A Blog About Intellectual Property Litigation and the District of Delaware

The Honorable Gregory B. Williams

I have no idea what the accused product looks like, but here is a
I have no idea what the accused product looks like, but here is a "viral whole-genome sequencing experiment." National Cancer Institute, Unsplash

Last month, Judge Williams granted a permanent injunction in Natera Inc. v. ArcherDX, Inc., C.A. No. 20-125-GBW (D. Del. Nov. 21, 2023). The Court unsealed the opinion on Friday, and I thought there were enough interesting things about it to warrant a short post.

The Court granted the injunction only in part, and permitted the defendant to continue using the personalized cancer monitoring product, referred to as "PCM," for "ongoing clinical trials, for updating old studies undergoing peer review, and for limited quality control." The parties also agreed that the injunction should exclude use …

Many things find their way onto an exhibit list that are not clearly admissible, or even exhibits in the quotidian sense. The rules are often vague about the propriety of presenting things like prior pleadings and discovery responses, much less the mechanism for doing so, and thus its fairly common to see all these and the kitchen sink placed on an exhibit list. Once there, they mostly molder, unremarked upon, until they happen to become relevant enough to spark a dispute.

I'm usually pretty harsh on the quality of these AI drawings, but I think this one is a banger
I'm usually pretty harsh on the quality of these AI drawings, but I think this one is a banger AI-Generated, displayed with permission

Last week (whilst I was on vacation acquiring a flu that dogs my every step like grim death) Judge Williams set forth a pretty clear rule prohibiting the inclusion of privilege logs on an exhibit list:

The Court grants-in-part Milwaukee's motion to exclude the privilege logs, but denies the remainder of Milwaukee's motion without prejudice. The privilege logs are not relevant because the logs make no material fact more or less likely. Even if Milwaukee were to have waived privilege with respect to its clearance program, the privilege logs would not be relevant because the mere assertion of privilege is "unremarkable and irrelevant."

Persawvere, Inc. v. Milwaukee Elec. Tool, Corp., C.A. No. 21-400-GBM, at 6 (D. Del. Nov. 21, 2023) (Mem. Ord).

The parties raised the issue via a MIL seeking to remove the log from the exhibit list and to prohibit the playing of any testimony wherein deponents had claimed privilege. The whole thing was part of a larger dispute about waiver of privilege over testing of the accused products. Judge Williams granted the motion as to the privilege log itself (by my quick search, the first ruling on the issue in Delaware) but denied it as to the testimony, noting If the [testing] is put at-issue at trial, Persawvere's introduction of deposition testimony that includes a deponent asserting privilege may become relevant." Id.

Dollar Bills
Sharon McCutcheon, Unsplash

It's always good to know where the lines are. Today, Judge Williams awarded attorneys fees after the plaintiff in a Defend Trade Secrets Act action maintained an "objectively specious" argument after the close of fact discovery:

A claim is objectively specious where there is a complete lack of evidentiary proof from the party suing. . . . [T]he Court agrees with [defendant] Backer that [plaintiff] ZIM litigated this matter with knowledge that its claims were objectively specious. While Backer contends that ZIM knew that its claims were objectively baseless when it filed the Complaint, the Court finds that ZIM understood that its claims were objectively specious by the close of fact discovery on January 12, …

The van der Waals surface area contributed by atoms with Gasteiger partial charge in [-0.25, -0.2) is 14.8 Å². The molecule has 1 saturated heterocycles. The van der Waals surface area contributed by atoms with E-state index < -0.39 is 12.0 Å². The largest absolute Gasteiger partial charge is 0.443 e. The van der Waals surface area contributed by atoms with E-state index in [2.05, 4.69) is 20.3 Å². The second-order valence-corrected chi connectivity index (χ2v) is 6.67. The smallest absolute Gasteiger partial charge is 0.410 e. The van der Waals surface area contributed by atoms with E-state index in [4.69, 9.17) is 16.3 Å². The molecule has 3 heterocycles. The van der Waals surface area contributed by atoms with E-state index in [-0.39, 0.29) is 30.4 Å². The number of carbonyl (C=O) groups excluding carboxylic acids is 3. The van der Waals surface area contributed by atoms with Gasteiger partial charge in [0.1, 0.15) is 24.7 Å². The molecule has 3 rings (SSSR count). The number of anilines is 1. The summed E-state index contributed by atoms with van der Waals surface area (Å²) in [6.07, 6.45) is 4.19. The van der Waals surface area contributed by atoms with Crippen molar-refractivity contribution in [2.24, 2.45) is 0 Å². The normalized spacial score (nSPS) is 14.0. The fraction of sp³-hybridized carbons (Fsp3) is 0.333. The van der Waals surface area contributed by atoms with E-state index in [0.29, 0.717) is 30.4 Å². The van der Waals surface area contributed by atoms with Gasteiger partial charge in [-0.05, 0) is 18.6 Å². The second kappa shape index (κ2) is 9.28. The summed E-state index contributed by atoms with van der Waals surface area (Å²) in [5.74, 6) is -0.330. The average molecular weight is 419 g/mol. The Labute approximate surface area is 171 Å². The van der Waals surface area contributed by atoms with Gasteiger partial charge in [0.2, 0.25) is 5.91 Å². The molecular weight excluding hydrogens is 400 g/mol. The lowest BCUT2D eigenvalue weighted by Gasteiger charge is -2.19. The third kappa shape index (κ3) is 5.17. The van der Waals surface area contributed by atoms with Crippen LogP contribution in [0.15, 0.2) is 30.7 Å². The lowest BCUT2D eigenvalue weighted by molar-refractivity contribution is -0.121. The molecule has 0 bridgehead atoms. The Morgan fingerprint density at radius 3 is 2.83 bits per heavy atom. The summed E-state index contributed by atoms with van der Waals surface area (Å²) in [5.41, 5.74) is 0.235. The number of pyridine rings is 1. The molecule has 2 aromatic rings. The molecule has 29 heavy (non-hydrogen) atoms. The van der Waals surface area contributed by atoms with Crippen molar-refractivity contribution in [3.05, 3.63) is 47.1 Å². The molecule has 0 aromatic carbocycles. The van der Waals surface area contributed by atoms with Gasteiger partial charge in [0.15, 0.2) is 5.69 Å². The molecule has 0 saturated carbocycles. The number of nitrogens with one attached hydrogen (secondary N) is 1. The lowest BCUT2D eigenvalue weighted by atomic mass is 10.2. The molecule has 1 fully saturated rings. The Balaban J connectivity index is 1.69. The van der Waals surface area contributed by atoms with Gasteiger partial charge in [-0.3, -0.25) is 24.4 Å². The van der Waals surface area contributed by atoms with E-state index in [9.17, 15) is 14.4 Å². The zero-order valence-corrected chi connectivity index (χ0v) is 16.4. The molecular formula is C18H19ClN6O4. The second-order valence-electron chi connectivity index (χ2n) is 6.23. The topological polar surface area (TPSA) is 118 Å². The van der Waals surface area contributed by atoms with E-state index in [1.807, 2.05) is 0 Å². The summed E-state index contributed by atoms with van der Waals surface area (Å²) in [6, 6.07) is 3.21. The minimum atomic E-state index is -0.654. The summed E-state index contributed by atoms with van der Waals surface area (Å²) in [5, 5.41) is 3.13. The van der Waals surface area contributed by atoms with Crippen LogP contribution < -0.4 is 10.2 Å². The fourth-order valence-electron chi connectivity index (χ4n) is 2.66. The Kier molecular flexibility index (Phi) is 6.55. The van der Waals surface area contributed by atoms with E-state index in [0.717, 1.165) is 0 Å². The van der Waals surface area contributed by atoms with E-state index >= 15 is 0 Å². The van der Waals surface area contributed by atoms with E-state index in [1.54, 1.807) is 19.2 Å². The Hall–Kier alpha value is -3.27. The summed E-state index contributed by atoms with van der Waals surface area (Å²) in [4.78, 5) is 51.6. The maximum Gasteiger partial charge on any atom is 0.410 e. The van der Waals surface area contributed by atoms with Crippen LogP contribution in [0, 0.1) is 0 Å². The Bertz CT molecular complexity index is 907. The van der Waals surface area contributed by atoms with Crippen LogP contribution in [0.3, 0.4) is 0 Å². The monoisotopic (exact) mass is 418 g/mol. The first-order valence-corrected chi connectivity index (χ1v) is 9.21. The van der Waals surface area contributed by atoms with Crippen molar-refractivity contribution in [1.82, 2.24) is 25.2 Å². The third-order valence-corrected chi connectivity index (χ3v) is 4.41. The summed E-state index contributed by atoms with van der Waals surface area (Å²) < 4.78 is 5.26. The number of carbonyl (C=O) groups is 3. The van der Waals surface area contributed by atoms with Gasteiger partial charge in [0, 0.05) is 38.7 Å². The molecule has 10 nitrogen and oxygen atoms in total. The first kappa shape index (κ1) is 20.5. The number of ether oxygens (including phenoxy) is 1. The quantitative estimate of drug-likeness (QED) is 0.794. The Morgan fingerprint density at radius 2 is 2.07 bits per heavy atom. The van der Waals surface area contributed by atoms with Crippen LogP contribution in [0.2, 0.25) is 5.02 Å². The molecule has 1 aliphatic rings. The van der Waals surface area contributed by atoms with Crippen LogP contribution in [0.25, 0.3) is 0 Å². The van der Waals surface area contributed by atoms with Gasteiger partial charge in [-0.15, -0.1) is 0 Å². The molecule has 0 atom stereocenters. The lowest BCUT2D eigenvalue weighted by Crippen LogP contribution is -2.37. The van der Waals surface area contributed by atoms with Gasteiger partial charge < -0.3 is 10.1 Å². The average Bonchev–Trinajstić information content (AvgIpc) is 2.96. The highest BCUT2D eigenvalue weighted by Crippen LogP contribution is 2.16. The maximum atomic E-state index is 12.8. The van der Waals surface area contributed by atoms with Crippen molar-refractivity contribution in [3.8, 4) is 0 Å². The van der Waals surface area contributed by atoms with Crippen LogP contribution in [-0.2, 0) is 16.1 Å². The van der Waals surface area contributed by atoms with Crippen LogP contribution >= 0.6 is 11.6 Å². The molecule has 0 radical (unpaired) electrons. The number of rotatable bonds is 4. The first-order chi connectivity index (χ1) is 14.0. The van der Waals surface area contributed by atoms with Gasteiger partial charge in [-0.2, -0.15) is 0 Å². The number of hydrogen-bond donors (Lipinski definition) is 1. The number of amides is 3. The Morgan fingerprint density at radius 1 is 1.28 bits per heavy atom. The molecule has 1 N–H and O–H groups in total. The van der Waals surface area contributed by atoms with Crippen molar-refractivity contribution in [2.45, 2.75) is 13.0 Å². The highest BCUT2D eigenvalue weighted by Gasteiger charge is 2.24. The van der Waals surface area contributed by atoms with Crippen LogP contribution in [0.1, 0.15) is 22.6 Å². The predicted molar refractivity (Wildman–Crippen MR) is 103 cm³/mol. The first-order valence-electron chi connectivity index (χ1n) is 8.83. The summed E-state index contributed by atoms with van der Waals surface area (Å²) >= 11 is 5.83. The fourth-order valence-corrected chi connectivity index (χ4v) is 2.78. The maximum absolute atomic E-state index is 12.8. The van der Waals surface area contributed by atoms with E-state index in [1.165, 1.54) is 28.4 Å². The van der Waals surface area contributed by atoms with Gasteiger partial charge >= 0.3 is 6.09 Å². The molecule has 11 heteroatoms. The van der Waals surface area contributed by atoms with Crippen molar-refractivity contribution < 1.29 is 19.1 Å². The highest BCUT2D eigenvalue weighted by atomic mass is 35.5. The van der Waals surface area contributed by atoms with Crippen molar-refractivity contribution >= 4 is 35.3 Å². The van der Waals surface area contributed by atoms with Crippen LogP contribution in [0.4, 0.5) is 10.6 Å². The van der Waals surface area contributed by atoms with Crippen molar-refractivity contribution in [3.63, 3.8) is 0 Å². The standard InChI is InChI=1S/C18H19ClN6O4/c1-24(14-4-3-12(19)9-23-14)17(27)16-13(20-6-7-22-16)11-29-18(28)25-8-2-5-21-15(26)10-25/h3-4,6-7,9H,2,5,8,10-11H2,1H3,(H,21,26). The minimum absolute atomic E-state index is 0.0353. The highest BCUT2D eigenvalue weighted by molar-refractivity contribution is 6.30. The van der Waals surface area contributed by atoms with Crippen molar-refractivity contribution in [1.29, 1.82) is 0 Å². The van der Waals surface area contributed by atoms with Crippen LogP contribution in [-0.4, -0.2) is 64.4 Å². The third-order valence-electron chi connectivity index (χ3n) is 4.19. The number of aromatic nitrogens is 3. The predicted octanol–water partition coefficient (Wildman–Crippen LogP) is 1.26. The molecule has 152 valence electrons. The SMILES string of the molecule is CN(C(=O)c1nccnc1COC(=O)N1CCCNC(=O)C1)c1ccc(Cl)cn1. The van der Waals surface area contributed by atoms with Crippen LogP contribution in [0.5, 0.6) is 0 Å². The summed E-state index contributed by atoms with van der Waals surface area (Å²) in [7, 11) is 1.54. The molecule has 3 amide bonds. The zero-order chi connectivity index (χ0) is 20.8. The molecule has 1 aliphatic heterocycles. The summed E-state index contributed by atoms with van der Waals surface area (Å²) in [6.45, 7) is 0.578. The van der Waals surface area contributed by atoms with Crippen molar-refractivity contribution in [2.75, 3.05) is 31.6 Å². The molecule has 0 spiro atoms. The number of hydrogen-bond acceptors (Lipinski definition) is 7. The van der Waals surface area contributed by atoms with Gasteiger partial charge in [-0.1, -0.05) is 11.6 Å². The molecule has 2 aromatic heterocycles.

No Stopping
Ben Tofan, Unsplash

Where IPRs are concerned, post-institution stays are fairly routine. But there are also instances where cases are not stayed, and it can lead to surprising results. For example, we talked last year about a case where where a defendant won on invalidity in an IPR, but had to proceed to trial anyway—and faced estoppel on their prior art.

We saw an order in a somewhat similar category this week, when Judge Williams denied a post-trial motion to stay following the invalidation of the asserted claims by the PTO in an ex parte reexamination:

ORAL ORDER: Having reviewed the Joint Status Report, D.I. 1856, filed by the parties on October 23, 2023, the Court …

Jason Leung, Unsplash

Generally Delaware counsel are downright accommodating when it comes to granting extension requests. One common refrain is that "if we don't grant it, they'll just move, and the Court will grant it."

Often that's true—I've seen multiple successful emergency motions to extend deadlines after opposing counsel unreasonably denied an extension. Typically these seek a short extension (a few days, or sometimes 30 days for a response to a complaint) and are backed by good reasons.

Uh Oh - An Emergency Extension Motion Fails

That's why I thought it was interesting to see an "emergency" attempt at extending a deadline fail, in Speyside Medical, LLC v. Medtronic Corevalve, LLC, C.A. No. 20-361-GBW-CJB (D. Del.). …

We're running out of good
We're running out of good "the court is split" images. Alice Yamamura, Unsplash

The scope of IPR estoppel is a tricky issue that courts have gone different ways on. Everyone agrees that a party cannot argue invalidity in an IPR based on a prior art product (as opposed to reference), and that IPR estoppel extends to art the petitioner "reasonably could have raised" during the IPR.